Though the data from the Kaiser study of fans is promising, the link between the use of fans and a decrease in SIDS isn't definitive, says Carl Hunt, a consultant to the National Institutes on Health and a board member of the American SIDS Institute. "Reduced breathing of stale air when using a fan … is only speculation at this time. What they've shown is an association, but that doesn't mean that use of the fan causes less risk of SIDS. It may be that families who use fans have a lower risk for SIDS anyway."
In the meantime, SIDS experts (and the authors of the fan study) stress that parents should continue to follow the Back to Sleep guidelines and should not rely on a fan alone. "We wouldn't want people to think this can be done in lieu of the things we know work," says Hoffman. Betty McEntire, executive director of the American Sleep Institute, stresses that parents should not stop doing what's been proven to work. "It's easy to say, 'OK, my baby sleeps better on his stomach, and I'm just going to get a fan'," she says. "The best things we know work are a smoke-free [environment], Back to Sleep and bare crib—no cover, no bumper pads, no pillows and the bed in the mother's room. Those things are tried and true."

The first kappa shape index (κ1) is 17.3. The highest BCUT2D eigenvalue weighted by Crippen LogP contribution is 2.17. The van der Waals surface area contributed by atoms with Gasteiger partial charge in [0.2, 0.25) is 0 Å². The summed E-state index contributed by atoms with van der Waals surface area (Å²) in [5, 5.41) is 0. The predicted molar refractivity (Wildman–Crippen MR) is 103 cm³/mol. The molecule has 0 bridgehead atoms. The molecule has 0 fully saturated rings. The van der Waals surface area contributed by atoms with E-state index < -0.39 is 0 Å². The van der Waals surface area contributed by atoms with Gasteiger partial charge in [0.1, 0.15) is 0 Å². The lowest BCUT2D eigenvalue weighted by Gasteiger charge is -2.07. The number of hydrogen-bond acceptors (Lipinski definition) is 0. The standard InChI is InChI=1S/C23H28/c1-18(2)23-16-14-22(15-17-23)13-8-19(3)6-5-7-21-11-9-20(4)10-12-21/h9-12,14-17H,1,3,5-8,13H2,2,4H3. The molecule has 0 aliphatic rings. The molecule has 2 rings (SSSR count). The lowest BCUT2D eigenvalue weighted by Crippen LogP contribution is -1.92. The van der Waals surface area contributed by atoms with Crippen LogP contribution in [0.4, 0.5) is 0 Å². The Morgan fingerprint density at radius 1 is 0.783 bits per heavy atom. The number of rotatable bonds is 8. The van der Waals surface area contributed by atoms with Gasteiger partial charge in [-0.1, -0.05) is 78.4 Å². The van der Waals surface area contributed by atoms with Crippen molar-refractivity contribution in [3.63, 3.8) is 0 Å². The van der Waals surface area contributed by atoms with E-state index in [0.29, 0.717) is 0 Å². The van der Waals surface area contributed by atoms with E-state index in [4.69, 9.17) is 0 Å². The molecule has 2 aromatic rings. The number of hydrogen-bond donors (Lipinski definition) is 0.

Many other mysteries remain. SIDS is more common in winter months. No one knows why. Breastfeeding is also associated with a lowered risk of SIDS. No one knows why. "There's no evidence at all to indicate whether that's a causal relationship or just an association," says the NIH's Hunt. "It may mean those are families at lower risk for SIDS anyway."